Be part of an unforgettable Maori cultural experience, learn about New Zealand’s rich maritime history and explore the Hauraki Gulf’s ‘newest’ island. Immerse yourself in Auckland’s culture and history.
The story of Auckland
The creation of Auckland’s unique landscape is part of an ancient love story that brought about a fierce battle of incantations. The battle between two iwi (tribes) created deep cracks in the earth, thrusting upwards the many volcanic cones scattered across the region today.
The fertile soils left from this battle, combined with the abundant resources of the Waitemata and Manukau harbours, have drawn people to this region for centuries. It is for this reason that the Auckland region is widely known as Tamaki Makaurau – Tamaki desired by many lovers.
These same natural assets also attracted waka (canoes) from tribes across the country to trade with the people of the Auckland region. It is said that at times hundreds of canoes could be seen on Auckland’s harbors, giving the region another name: Tamaki Herenga Waka – Tamaki the gatherer of canoes. Today these waters are sprinkled with hundreds of boats and Auckland is often referred to around the world as the ‘City of Sails’.
The settling of Auckland
One of the earliest and most well-known European settlers in Auckland was John Logan Campbell, who personified the spirit of many of the new settlers. Campbell was just 22 and could already see what lay ahead for those willing to turn their hand at anything, work hard, and grab opportunity as it came. He and his business partner, fellow Scot William Brown, pitched their tent at Commercial Bay and founded their company The Firm of Brown & Campbell. Over the years he was to become the most prominent member of Auckland society. He was involved with the first export of cargo from Auckland, he set up banks, insurance companies, shipping and a newspaper. He even served terms in Parliament.
The geography of the early town is difficult to imagine with the modern Auckland foreshore and skyline so different today, but traces of it can be seen and its legacy lies in many place names. The main trading area of early Auckland was known as Commercial Bay and was situated between Point Britomart and the ridge which forms today's Swanson Street. Modern day Queen Street was a gully through which the Waihorotiu Stream flowed and emptied into the sea. The shoreline at that time ran along modern Fort Street (originally Foreshore Street), along Jean Batten Place to the junction of Queen and Shortland Streets.
Very early on, there was a separation between the government officials and other settlers. The officials located their houses on a ridge overlooking the bay to the immediate west of Commercial Bay which was, perhaps a bit obviously, named Official Bay. The fact that it was colloquially referred to as Exclusion Bay gives something away about the regard in which government officials were held. The next bay along was called Mechanics Bay, in reference to the many carpenters and other tradesmen that had set up their workshops and residences. Of these, Mechanics Bay still retains its name even though very little evidence remains of its original morphology.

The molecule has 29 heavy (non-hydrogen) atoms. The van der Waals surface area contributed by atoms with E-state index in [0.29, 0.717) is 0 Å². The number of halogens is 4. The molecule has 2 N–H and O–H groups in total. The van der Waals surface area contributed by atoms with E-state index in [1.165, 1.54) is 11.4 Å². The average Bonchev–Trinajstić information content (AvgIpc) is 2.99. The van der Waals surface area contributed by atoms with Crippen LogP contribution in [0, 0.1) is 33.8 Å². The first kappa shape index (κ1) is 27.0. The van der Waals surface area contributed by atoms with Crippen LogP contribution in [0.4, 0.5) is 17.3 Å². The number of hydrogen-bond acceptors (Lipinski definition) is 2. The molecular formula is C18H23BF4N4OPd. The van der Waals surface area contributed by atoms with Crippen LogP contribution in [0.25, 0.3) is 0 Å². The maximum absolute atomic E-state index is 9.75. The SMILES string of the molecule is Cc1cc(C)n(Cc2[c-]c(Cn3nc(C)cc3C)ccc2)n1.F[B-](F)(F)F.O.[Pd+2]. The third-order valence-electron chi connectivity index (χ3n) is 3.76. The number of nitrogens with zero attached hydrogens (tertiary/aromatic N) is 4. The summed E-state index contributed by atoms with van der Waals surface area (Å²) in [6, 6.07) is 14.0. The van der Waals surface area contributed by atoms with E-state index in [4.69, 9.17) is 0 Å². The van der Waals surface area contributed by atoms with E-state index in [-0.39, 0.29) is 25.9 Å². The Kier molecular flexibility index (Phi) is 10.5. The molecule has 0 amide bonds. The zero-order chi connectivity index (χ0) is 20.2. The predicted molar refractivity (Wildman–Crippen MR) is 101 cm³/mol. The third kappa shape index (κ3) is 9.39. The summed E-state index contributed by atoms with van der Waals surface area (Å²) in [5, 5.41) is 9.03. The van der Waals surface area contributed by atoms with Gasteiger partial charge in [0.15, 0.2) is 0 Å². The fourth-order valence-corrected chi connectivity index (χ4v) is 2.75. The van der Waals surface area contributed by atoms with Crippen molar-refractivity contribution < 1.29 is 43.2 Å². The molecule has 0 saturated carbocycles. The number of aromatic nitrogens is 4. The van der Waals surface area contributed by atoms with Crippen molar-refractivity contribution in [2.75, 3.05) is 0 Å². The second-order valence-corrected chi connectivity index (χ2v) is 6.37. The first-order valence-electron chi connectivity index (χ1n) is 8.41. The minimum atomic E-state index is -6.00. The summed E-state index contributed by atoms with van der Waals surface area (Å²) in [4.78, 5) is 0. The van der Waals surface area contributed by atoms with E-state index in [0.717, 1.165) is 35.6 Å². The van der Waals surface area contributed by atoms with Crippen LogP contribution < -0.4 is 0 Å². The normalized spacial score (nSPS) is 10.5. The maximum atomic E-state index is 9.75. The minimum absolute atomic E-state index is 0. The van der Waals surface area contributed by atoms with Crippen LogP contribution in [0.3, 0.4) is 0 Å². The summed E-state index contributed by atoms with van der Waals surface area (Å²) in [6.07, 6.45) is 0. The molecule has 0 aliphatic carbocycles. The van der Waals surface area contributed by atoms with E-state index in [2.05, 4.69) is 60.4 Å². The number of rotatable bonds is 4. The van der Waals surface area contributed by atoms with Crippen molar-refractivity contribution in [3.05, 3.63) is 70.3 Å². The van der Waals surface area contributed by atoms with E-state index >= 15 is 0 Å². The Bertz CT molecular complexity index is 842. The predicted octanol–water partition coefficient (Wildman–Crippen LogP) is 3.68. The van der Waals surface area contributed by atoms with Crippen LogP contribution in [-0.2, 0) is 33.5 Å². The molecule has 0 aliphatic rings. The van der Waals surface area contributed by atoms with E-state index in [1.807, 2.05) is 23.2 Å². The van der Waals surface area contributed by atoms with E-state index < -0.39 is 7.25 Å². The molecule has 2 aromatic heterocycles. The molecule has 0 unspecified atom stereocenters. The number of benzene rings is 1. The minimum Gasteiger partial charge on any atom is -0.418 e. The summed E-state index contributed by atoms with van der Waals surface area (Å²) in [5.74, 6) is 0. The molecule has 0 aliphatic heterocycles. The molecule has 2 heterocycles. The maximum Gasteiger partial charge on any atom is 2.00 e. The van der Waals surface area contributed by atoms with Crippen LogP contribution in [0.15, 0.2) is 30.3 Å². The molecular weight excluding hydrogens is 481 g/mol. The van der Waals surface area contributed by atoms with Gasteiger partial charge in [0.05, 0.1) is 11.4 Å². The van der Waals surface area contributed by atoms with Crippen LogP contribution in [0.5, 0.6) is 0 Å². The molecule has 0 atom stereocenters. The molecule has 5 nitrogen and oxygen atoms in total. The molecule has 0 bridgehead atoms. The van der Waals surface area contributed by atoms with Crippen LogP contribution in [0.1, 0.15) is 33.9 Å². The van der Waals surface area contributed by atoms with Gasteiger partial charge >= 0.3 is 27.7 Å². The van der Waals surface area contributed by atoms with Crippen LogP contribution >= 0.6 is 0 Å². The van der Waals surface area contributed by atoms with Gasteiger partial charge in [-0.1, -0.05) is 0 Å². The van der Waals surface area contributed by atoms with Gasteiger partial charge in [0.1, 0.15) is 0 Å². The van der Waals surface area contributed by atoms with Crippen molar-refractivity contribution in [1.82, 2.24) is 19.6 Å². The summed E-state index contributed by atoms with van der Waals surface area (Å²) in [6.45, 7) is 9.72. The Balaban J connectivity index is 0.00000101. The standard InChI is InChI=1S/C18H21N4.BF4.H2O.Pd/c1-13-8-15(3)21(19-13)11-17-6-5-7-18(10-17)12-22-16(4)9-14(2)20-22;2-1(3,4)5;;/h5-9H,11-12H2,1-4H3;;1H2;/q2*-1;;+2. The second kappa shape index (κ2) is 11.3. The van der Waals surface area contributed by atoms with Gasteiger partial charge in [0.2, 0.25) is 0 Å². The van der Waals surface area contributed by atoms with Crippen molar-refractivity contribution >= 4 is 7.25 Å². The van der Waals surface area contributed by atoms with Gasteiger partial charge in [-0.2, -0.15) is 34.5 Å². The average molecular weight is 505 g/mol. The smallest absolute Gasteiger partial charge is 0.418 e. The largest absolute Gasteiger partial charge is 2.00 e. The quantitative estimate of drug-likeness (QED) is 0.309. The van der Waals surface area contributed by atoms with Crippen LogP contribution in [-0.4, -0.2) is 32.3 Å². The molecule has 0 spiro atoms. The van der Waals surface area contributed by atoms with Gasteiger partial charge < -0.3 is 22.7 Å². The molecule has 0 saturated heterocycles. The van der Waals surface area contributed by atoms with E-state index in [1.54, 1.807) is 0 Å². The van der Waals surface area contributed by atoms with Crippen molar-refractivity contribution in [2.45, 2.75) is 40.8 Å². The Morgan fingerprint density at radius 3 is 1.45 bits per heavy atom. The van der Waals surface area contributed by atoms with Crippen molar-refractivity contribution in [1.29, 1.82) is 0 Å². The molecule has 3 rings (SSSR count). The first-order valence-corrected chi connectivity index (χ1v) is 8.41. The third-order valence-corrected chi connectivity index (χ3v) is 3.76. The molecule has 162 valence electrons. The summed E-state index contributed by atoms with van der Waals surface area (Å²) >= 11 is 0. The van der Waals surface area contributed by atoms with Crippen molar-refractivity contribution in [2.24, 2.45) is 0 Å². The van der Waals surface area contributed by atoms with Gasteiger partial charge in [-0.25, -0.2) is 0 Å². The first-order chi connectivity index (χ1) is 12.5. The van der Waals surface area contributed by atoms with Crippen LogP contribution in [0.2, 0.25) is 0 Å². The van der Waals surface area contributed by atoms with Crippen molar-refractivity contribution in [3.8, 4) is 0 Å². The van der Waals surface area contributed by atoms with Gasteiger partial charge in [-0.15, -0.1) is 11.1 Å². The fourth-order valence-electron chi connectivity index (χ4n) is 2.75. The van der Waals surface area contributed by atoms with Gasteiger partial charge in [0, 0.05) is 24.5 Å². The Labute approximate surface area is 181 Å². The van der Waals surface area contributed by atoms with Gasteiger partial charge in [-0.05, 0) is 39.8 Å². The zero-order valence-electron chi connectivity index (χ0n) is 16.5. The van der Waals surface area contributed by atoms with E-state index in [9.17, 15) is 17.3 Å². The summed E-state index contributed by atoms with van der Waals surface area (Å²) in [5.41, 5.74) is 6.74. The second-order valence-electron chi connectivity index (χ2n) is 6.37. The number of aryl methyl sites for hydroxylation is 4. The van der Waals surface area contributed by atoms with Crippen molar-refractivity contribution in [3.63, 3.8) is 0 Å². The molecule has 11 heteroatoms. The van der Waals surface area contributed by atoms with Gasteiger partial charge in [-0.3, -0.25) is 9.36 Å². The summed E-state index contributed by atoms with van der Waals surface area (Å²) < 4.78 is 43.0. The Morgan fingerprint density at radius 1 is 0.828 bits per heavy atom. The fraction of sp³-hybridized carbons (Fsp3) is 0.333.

Auckland has a very early history of prime real estate prices. Soon after founding the town, the government got to work subdividing land for sale. This attracted land jobbers (some might say 'sharks') from all over New Zealand and Australia. Demand outstripped supply and record prices in the British Empire were reached for land in Auckland. Some estimates are of an average of £600/acre, outstripping Governor Sir William Hobson's ambitious aim of £100/acre. The price of land in this fledgling colony equalled that of land just outside of London or Liverpool. By some accounts there were up to 800 buyers for only 119 allotments. Some buyers bought, subdivided, and resold for profit within the same day.
A region of incredibly diverse landscapes, Auckland has thousands of walking tracks for people who love discovering a place’s natural beauty on foot, from multi-day hikes to short walks.
Explore a world of contrasts. Rocky coastlines and sheltered bays. Lush native forest and wide open countryside. Pounding surf and trickling streams. Remote wildlife sanctuaries and bustling city streets.
Whatever your age, ability and experience, there are so many options in Auckland – here are just a few to get you started.